Now, consider that the best paid adjuncts seem to get around an average $3,400 a course, no benefits. Most get less and some quite a bit less but for this discussion let’s use the high priced serf cost. That way we won’t be understating costs. So to equal pay for an adjunct at a two-year school would need just about 5 students in the section to break even; a four-year public college or university would call for 1.2 students and a four-year private would need just a torso, not even a full student. Granted there are associated costs but this should provide a general notion that the number of 10 in a section for fiscal responsibility is just wrong. Schools  can of course really figure the particular break-even at your institution as follows:
          RPC = Tuition per student (revenue per student per course)            
           Cost of instructor per section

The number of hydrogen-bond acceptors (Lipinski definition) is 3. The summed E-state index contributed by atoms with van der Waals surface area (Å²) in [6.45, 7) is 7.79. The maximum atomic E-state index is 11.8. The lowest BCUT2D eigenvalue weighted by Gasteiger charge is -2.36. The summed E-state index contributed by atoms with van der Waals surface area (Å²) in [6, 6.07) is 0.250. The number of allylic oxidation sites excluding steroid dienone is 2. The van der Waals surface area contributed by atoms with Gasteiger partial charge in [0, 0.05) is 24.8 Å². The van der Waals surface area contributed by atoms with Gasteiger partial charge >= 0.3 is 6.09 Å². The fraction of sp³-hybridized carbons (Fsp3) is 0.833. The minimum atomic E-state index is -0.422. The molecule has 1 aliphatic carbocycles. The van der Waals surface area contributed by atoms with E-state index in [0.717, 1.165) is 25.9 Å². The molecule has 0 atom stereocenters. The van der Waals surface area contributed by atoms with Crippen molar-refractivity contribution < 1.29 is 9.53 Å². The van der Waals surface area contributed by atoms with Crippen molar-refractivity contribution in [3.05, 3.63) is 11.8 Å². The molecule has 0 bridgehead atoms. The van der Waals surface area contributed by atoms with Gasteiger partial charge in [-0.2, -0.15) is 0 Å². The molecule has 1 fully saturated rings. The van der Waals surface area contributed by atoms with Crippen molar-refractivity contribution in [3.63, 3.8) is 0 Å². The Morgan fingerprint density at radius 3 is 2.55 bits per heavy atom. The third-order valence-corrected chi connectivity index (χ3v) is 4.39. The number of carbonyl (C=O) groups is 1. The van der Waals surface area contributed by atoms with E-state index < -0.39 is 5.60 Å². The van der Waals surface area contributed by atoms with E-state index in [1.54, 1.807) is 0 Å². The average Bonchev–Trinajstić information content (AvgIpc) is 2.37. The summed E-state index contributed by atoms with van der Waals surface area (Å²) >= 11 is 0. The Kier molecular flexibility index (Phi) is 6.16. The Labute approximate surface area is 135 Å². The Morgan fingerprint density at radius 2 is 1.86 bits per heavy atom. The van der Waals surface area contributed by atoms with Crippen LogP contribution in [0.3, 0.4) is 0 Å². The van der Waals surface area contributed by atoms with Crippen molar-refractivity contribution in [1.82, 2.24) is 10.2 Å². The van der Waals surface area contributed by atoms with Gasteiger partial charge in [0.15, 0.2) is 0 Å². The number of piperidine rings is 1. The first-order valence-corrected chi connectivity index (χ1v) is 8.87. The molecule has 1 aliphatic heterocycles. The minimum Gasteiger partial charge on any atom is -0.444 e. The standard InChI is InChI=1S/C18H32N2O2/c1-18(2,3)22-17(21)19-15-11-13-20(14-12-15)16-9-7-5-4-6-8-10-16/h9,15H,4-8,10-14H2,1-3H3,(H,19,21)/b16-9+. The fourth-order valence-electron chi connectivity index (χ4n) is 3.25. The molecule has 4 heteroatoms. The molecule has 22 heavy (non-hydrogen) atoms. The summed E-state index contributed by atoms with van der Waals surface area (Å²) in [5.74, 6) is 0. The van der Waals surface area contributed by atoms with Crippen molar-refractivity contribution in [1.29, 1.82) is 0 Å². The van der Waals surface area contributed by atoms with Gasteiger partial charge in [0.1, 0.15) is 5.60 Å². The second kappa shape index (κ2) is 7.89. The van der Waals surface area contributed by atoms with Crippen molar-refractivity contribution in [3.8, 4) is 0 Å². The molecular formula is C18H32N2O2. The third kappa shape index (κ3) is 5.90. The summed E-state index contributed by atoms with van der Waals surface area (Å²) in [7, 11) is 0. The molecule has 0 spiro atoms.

= number of students to break even

If a school can break even in the teaching of a course, it should always offer the section. Granted there are some systems such as in California that do not provide additional revenue by offering additional sections. The universities get an apportionment from the state to run the school for the year and will receive no additional dollars. This situation is different but does not alter the actual cost of the class or the result of cancelled sections. In such situations the proviso above if the school can break even still applies.